On this page you will find synopses of the ten filmed scenes from Emancipation: The Opera, as well as links to the videos themselves. You can also download resources and questions that relate directly to each scene. 


  • To watch the videos in a larger size, click the Play button, then click on "YouTube" on the bottom right of the video screen to watch it on, where it can be expanded to full screen mode.
  • Here are links to the 10 scenes: 
Artists and Production Staff
It takes a lot of people to make a production like Emancipation: The Opera possible. Read about all the roles and the people who filled them.
Artists 9.28.pdf
Adobe Acrobat Document 2.6 MB

Scene 1: The Lincolns arrive

Mary Todd Lincoln is upset that the White House is in poor repair. She feels she cannot live there. Abe strives to find a way to get her to accept her new circumstances. He eventually promises her a large budget for redecorating, which quiets her distress.

Length: 8:01

Filmed: 2016

Questions for Scene 1
Questions for Scene 1.pdf
Adobe Acrobat Document 60.8 KB

Scene 2: Mary Todd's bargain

Mary Todd invites famous D.C. dress designer Elizabeth Keckley to the White House and strikes a bargain with her. In addition to designing the First Lady's new gowns, Mary Todd offers Elizabeth a role in designing the redecoration of the new White House! In return, when she is at the homes of women in Washington fitting their dresses, Elizabeth will find out what they are saying about the President and the first Lady. Mary Todd will then see to it that Elizabeth receives good pay and much fame.

Length: 10:14

Filmed: 2016

Questions for Scene 2
Questions for Scene 2.pdf
Adobe Acrobat Document 66.4 KB

scene 3: The cabinet meeting

President Lincoln meets with his Cabinet and decides to declare war on the Confederacy. Elizabeth Keckley and Mary Todd's redecorating plans are contrasted with the men's war plans.

Length: 9:35

Filmed: 2012

Questions for Scene 3
Questions for Scene 3.pdf
Adobe Acrobat Document 61.8 KB

Scene 4: First Meeting

Frederick Douglass meets President Lincoln for the first time. The two men discuss the meaning and ends of the war. Their interpretations differ, but each man realizes the value of the other's argument. When you view this scene, you see the opera production in process. It was the last scene composed and filmed.

Length: 11:49

Filmed: August 2020

Questions for Scene 4
Questions for Scene 4.pdf
Adobe Acrobat Document 63.4 KB

scene 5: the gala ball

A Gala Ball is held at the White House to celebrate its redecoration. Frederick Douglas is there, but he cannot find Elizabeth. She is downstairs with the black staff. Though she is the designer, she has not been invited because she is black, and she feels deeply hurt.  "Someday they'll know it was me,"  she laments.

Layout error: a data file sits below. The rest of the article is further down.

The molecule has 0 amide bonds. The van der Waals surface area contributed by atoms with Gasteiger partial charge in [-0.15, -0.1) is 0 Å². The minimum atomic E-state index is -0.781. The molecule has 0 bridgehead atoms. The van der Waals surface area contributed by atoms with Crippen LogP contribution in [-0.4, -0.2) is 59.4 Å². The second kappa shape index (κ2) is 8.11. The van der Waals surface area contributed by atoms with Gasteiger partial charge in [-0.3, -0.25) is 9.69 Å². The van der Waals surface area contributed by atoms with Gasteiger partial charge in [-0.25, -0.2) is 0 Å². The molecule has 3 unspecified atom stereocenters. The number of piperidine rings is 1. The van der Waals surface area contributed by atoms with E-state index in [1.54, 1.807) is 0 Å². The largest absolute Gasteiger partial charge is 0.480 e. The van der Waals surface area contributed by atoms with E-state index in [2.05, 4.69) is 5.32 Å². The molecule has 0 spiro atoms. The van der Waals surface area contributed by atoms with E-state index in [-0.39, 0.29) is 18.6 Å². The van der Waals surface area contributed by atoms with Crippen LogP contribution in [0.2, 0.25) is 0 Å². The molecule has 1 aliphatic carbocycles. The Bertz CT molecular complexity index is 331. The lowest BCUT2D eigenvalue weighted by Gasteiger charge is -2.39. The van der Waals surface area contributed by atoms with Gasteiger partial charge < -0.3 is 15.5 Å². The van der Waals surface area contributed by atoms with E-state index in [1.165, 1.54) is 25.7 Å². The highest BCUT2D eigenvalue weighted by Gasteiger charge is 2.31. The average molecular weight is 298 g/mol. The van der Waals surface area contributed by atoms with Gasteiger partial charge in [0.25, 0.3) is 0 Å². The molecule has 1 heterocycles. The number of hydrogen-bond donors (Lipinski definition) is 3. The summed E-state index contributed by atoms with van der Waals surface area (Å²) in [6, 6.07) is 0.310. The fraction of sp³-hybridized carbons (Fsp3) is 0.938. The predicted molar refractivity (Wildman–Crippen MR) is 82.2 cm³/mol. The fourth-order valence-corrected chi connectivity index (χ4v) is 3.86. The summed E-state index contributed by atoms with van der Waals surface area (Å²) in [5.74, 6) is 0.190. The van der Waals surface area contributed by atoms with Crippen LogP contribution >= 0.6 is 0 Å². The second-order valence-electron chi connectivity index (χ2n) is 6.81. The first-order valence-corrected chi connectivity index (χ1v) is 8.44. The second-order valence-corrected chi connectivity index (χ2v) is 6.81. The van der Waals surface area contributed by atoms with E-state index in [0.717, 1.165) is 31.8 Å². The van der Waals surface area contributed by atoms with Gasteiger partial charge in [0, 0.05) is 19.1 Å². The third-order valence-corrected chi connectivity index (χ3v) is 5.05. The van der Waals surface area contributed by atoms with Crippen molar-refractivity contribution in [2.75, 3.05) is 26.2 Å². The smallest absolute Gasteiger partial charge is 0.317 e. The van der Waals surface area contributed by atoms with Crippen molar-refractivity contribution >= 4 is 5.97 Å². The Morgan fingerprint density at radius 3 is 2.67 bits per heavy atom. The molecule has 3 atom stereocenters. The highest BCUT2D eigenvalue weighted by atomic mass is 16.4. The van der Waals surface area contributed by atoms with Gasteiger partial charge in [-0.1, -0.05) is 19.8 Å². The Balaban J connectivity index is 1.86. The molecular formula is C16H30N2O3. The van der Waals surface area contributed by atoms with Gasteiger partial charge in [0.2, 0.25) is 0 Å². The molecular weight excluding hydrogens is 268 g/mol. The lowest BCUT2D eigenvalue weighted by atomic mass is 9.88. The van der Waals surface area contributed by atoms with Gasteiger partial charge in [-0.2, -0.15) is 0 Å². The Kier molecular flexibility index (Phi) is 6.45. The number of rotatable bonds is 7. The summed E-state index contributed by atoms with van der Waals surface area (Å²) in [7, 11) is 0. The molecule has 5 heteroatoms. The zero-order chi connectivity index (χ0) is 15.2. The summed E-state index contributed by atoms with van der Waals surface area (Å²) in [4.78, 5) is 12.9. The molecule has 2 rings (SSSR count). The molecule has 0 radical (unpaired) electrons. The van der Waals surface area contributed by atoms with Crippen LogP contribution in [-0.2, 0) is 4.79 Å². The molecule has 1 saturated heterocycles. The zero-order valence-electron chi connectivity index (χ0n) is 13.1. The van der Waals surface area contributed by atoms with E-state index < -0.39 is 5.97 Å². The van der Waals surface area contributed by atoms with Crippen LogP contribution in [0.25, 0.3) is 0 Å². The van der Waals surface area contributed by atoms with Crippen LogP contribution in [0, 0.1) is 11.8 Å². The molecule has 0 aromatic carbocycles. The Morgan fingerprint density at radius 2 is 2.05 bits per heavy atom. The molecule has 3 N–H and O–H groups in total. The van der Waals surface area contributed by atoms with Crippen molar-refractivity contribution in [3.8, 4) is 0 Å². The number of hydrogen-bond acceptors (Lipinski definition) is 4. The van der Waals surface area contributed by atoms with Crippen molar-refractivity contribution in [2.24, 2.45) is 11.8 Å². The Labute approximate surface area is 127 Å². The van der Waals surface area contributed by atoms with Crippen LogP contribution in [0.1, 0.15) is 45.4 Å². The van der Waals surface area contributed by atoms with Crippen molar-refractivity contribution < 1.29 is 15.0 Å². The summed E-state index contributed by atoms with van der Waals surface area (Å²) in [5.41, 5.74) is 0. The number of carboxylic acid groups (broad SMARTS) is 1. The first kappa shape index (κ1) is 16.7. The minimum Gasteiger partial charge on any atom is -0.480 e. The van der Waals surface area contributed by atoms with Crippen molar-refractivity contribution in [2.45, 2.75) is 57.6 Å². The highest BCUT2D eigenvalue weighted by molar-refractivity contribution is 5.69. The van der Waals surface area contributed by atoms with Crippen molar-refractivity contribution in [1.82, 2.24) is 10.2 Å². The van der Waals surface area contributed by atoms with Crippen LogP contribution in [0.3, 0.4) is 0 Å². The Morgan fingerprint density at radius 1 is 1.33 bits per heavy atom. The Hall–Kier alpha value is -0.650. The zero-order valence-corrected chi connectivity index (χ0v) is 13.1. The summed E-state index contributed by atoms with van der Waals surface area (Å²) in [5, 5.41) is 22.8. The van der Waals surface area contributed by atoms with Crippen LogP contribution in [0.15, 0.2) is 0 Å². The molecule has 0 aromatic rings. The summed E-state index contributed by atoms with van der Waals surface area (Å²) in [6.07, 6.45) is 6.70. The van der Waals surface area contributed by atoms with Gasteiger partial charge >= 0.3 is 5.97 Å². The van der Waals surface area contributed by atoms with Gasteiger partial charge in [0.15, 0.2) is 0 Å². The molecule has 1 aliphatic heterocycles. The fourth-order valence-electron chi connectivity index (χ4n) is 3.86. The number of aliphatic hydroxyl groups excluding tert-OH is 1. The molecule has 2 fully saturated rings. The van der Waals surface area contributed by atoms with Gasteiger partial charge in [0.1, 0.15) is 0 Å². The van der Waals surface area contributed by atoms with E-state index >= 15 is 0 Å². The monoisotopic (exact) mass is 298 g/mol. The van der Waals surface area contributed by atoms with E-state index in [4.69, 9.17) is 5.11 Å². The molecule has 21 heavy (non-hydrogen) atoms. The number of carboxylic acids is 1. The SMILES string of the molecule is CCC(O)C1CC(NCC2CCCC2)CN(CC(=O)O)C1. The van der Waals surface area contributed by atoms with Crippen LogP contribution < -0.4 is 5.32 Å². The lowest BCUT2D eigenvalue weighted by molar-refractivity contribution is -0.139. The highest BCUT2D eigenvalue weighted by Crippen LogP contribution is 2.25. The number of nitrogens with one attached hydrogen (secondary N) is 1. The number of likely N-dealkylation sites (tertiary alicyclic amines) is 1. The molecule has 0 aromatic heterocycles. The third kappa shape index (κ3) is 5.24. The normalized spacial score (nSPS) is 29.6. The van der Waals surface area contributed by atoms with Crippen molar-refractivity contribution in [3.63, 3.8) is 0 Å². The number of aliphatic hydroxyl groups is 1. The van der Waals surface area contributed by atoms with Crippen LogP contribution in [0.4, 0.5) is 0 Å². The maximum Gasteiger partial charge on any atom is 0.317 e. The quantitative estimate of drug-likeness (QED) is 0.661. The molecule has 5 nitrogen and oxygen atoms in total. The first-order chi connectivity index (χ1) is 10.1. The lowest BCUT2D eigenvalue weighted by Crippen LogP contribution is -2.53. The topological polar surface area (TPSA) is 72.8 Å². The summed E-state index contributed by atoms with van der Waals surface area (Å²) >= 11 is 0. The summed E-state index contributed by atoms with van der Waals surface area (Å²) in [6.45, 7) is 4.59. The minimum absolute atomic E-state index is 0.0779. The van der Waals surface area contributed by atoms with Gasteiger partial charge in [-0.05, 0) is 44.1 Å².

Length: 15:28

Filmed: 2012/2016

Questions for Scene 5
Questions for Scene 5.pdf
Adobe Acrobat Document 59.5 KB

scene 6: mourning in washington

There has been much loss from war and disease. The Lincolns, Elizabeth Keckley and President Lincoln's aide Sam Everyman have all been personally affected. They reflect in this scene on their grief. In the duet 'Black Dresses,'  Abe and Lizzie  sing, "All I see is black dresses, black ties and overcoats, hat rims pulled down low,  a'tellin' all the world about our sorrow." 

Length: 12:25


Questions for Scene 6
Questions for Scene 6.pdf
Adobe Acrobat Document 57.9 KB

scene 7: forest gospel singing

President Lincoln, Frederick Douglass and Sam Everyman accompany Aunt Mary Dines to hear her gospel choir rehearse in a secret forest campground. Lincoln is profoundly moved by their performance.

Length: 7:50

Filmed: 2016

Questions for Scene 7
Questions for Scene 7.pdf
Adobe Acrobat Document 85.1 KB

scene 8: Sam's letter and akin to abraham

Sam reads a letter he has written to his mother: "Mother,  Abe Lincoln treats everyone the same. Black people come and go in the White House and I have come to feel that Abe Lincoln is a member of our family..."
He sings,"I can't help feelin' akin to him, akin to Abraham...A president of homespun cloth, yet tailored by the finest hand. A father to his children and a father to our land." 

Length: 4:19

Filmed: 2016

Questions for Scene 8
Questions for Scene 8.pdf
Adobe Acrobat Document 60.8 KB

scene 9: this moment yearning and thoughtful

Alone, President Lincoln sobs, "Ah! I can't lose another son!"  Then, in the words of a Walt Whitman poem, he sings, "This moment, yearning and thoughtful, I dreamed in a dream I saw a city invincible, based upon love. It was seen every hour in the actions of men in that city...through all their words and deeds." He then signs the Emancipation proclamation and sits thoughtfully. 

Length: 8:53

Filmed: 2016

Questions for Scene 9
Questions for Scene 9.pdf
Adobe Acrobat Document 86.6 KB

scene 10: the war is over

War has ended. People gather at the White House and call for the President to speak. He celebrates the end of the war and promises that slavery is dead and that he will ask Congress to grant freed slaves the right to vote.

Length: 8:09

Filmed: 2012

Questions for Scene 10
Questions for Scene 10.pdf
Adobe Acrobat Document 60.8 KB